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Sir Jorg the worthè Lovele
A knight of great renowen, Sir Raff the rych Rugbè
With dyntes wear beaten dowene.
For Wetharryngton my harte was wo,
That ever he slayne shulde be;
Yet he knyled and fought on hys kne.
Ther was slayne with the dougheti Douglas
Sir Hewe the Mongon-byrry,
His sistars son was he:
Sir Charles a Murrè, in that place,
That never a foot wolde fle;
With the Duglas dyd he dey.
So on the morrowe the mayde them byears
Off byrch, and hasell so 'gray;' Many wedous with wepyng tears
Cam to fach 48 ther makys a-way.
Tivydale may carpe 49 off care,
Northombarlond may mayk grat mone,
On the march perti shall never be none.
Wordeys commen to Edden burrowe,
To Jamy the Skottishe kyng, That dougheti Duglas, lyff-tenant of the Merches, He lay slean Chyviot with-in.
His handdes did he weal 50 and wryng,
He sayd, Alas, and woe ys me!
He sayd, y-feth shud never be.
Worde ys commyn to lovly Londone
Till the fourth Harry our kyng,
God have merci on his soll, sayd kyng Harry,
Good lord, yf thy will it be!
I have a hondrith captayns in Ynglonde,
As good as ever was hee:
Thy deth well quyte 52 shall be.
As our noble kyng made his a-vowe,
Lyke a noble prince of renowen,
He dyd the battel of Hombyll-dowr
Wher syx and thritte 53 Skottish knyghtes
On a day wear beaten down :
Over castill, towar, and town.
This was the hontynge off the Cheviat;
That tear begane this spurn:
Call it the Battell of Otterpurn.
At Otterburn began this spurne
Uppon a monnyn day:
The Persè never went away
Ther was never a tym on the march partes
Sen 54 the Doglas and the Persè met,
As the reane doys in the stret.
33. The more modern Ballad of Chevy Chase This form of the Ballad was probably written not much later than the time of Queen Elizabeth. It is the one criticised by Addison in the Spoctator,' Nos. 70 and 74.
God prosper long our noble king,
Our lives and safetyes all;
In Chevy-Chace befall;
To drive the deere with hound and horne,
Erle Percy took his way;
The hunting of that day.
The stout Erle of Northumberland
A vow to God did make,
Three summers days to take;
The cheefest harts in Chevy-Chace
To kill and beare away.
In Scottland where he lay:
Who sent Erle Percy present word,
He wold prevent his sport.
With fifteen hundred bow-men bold;
All chosen men of might,
To ayme their shafts arright.
The gallant greyhounds swiftly ran,
To chase the fallow deere :
Ere day-light did appeare;
And long before high noone they had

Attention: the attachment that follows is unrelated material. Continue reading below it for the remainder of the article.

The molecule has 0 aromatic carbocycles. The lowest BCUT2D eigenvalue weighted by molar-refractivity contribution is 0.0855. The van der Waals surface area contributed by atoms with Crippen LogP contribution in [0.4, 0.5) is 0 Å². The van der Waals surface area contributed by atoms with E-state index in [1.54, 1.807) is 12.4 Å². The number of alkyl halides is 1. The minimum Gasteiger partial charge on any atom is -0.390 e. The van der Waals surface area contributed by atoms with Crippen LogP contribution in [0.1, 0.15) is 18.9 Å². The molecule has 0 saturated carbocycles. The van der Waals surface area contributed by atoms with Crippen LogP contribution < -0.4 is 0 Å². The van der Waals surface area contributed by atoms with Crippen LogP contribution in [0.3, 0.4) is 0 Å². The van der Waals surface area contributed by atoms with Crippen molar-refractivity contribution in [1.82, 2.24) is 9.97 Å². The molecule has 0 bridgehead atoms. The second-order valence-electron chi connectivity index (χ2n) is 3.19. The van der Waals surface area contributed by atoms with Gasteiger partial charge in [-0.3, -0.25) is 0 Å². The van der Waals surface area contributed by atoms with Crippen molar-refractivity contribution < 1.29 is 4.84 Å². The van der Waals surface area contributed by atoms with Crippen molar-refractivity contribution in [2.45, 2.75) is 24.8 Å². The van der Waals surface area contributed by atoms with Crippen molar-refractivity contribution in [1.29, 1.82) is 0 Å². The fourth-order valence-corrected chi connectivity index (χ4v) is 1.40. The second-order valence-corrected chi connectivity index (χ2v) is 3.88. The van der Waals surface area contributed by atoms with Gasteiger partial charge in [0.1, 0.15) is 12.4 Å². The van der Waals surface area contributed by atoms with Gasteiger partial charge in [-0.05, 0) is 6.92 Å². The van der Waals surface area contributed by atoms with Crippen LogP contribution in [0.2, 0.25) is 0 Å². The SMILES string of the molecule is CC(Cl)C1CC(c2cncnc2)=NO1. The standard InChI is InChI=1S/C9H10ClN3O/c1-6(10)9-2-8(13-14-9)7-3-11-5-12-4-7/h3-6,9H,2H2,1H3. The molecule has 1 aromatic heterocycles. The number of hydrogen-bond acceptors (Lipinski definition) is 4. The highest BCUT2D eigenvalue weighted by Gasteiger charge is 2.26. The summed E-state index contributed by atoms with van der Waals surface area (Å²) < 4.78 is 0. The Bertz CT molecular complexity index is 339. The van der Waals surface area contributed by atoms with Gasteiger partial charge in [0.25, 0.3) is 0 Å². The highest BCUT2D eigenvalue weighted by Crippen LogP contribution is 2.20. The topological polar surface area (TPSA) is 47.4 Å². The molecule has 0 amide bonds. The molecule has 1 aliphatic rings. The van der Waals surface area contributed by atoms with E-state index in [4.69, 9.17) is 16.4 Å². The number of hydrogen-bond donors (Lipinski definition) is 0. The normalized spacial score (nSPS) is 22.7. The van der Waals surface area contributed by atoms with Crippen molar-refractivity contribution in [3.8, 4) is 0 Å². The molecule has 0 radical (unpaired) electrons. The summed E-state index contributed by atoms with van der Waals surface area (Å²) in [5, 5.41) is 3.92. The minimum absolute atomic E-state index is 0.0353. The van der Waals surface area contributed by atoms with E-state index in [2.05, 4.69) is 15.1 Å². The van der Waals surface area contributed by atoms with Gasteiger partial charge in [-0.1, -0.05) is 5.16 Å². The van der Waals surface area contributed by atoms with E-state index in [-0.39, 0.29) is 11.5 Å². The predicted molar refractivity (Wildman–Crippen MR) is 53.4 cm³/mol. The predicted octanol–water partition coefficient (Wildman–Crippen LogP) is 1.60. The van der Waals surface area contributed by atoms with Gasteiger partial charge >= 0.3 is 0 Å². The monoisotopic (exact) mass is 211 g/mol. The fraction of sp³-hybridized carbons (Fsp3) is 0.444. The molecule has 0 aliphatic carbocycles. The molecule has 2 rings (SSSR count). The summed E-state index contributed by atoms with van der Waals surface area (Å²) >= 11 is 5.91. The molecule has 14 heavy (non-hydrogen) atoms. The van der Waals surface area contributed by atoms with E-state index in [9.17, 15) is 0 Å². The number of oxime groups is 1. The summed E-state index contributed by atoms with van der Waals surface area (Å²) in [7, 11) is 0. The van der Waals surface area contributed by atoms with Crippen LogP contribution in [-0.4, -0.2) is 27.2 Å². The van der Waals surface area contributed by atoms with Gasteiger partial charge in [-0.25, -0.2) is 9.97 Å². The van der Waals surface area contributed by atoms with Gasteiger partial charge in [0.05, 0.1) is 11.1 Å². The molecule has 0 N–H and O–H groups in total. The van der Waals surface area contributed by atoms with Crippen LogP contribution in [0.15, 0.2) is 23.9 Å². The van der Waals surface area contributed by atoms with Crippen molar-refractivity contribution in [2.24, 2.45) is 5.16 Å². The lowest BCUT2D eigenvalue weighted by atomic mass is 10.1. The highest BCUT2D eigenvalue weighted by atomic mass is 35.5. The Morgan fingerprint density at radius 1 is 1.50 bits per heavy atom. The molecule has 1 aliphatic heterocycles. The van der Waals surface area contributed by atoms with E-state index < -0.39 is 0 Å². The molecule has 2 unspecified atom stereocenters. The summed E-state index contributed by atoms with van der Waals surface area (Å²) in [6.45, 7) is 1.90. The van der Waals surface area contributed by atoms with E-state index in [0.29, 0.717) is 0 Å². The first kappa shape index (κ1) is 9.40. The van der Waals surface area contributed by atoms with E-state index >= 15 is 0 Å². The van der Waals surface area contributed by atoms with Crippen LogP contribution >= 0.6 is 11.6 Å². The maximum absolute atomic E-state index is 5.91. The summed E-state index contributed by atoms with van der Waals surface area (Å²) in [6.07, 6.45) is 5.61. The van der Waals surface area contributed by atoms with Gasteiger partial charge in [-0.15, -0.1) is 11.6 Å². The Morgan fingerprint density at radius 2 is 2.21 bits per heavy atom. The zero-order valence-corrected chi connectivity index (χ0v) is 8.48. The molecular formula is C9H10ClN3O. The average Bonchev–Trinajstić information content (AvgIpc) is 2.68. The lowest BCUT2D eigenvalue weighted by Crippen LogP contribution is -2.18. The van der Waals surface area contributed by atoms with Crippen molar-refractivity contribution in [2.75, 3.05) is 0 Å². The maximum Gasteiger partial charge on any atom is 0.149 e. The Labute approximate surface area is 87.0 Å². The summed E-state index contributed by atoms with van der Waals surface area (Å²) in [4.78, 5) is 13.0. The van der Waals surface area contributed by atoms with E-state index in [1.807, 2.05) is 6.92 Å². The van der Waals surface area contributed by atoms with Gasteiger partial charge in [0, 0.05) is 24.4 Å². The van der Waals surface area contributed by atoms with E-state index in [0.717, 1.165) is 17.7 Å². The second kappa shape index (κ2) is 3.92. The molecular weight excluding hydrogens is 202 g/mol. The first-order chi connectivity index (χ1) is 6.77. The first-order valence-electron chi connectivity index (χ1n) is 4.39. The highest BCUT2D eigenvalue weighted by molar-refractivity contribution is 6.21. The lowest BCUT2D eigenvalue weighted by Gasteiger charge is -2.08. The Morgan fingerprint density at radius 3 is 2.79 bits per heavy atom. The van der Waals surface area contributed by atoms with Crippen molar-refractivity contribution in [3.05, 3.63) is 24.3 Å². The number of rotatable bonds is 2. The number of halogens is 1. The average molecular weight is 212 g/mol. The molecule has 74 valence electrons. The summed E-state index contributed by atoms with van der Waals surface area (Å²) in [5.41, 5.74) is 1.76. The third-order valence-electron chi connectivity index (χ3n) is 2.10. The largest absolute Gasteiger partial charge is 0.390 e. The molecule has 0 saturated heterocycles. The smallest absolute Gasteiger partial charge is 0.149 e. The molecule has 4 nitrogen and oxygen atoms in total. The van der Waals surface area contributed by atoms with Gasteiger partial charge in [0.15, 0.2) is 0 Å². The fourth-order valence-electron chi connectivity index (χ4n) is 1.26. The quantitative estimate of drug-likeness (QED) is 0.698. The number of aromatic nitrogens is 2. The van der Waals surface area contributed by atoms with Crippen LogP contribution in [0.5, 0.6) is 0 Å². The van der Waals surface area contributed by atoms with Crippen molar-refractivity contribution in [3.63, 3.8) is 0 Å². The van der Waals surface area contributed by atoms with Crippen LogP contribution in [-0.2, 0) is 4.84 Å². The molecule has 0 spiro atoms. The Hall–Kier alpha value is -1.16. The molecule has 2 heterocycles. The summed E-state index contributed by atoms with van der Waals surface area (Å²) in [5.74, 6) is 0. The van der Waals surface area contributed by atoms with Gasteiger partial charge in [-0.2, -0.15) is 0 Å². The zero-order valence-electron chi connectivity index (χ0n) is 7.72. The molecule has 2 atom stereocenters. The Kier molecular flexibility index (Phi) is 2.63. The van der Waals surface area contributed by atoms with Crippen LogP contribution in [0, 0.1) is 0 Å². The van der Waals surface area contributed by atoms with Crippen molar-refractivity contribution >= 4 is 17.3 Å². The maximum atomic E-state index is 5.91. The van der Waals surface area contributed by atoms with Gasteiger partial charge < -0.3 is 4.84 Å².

An hundred fat buckes slaine;
To rouze the deare againe.
The bow-men mustered on the hills,
Well able to endure;
That day were guarded sure.
The hounds ran swiftly through the wooden
The nimble deere to take,
Lord Percy to the quarry went,
To view the slaughter'd deere: Quoth he, “ Erle Douglas promised
This day to meet me heere :
But if I thought he wold not come,
Noe longer wold I stay.”
Thus to the Erle did say:
“Loe, yonder doth Erle Douglas come,
His men in armour bright;
All marching in our sight;
All men of pleasant Tivydale,
Fast by the river Tweede :" “O, cease your sports,” Erle Percy said,
“And take your bowes with speede:
And now with me, my countrymen,
Your courage forth advance;
In Scotland or in France,
That ever did on horsebacke come,
But if my hap it were,
Erle Douglas on his milke-white steede,
Most like a baron bold, Rode formost of his company,
Whose armour shone like gold.
“ Show me,” sayd hee," whose men you boo,
That hunt soe boldly heere,
And kill my fallow-deere.”
The first man that did answer make,
Was roule Percy hee;
Nor shew whose men wee bee :
Ye. wee will spend our deerest blood,
Thy cheefest harts to slay.”
And thus in rage did say,
“ Ere thus I will out-braved bec,
One of us two shall dye:
Lord Percy, soe am I.
But trust me, Percy, pittye it were,
And great offence to kill
For they have done no ill.
Let thou and I the battell trye,
And set our men aside." “Accurst bee he,” Erle Percy sayd,
By whome this is den yed.”
Then stept a gallant squier forth,
Witherington was his name, Who said, “I wold not have it told
To Henry our king for shame,
That ere my captaine fought on foote,
And I stood looking on, You bee two erles," sayd Witherington,
“And I, a squier alone:
Ile doe the best that doe I may,
While I have power to stand : While I have power to weeid my sword,
Ile fight with hart and hand.”
Our English archers bent their bowes,
Their harts were good and trew; Att the first flight of arrowes sent,
Full four-score Scots they slew.
'[Yet bides Earl Douglas on the bent,
As Chieftain stout and good. As valiant Captain, all unmov'd
The shock he firmly stood.
His host he parted had in three,
As Leader ware and try'd,
Bare down on every side.
Throughout the English archery
They dealt full many a wound: But still our valiant Englishmen
All firmly kept their ground:
i Tho four stanzas here inclosed in Brackets, which are borrowed chiefly from the apdept com.m ered to the Reader instead of the following lines, which occur in the Editor's folio W.1
To drive the deere with hound and horne,
Douglas bade on the bent;
Their speres to shivers went.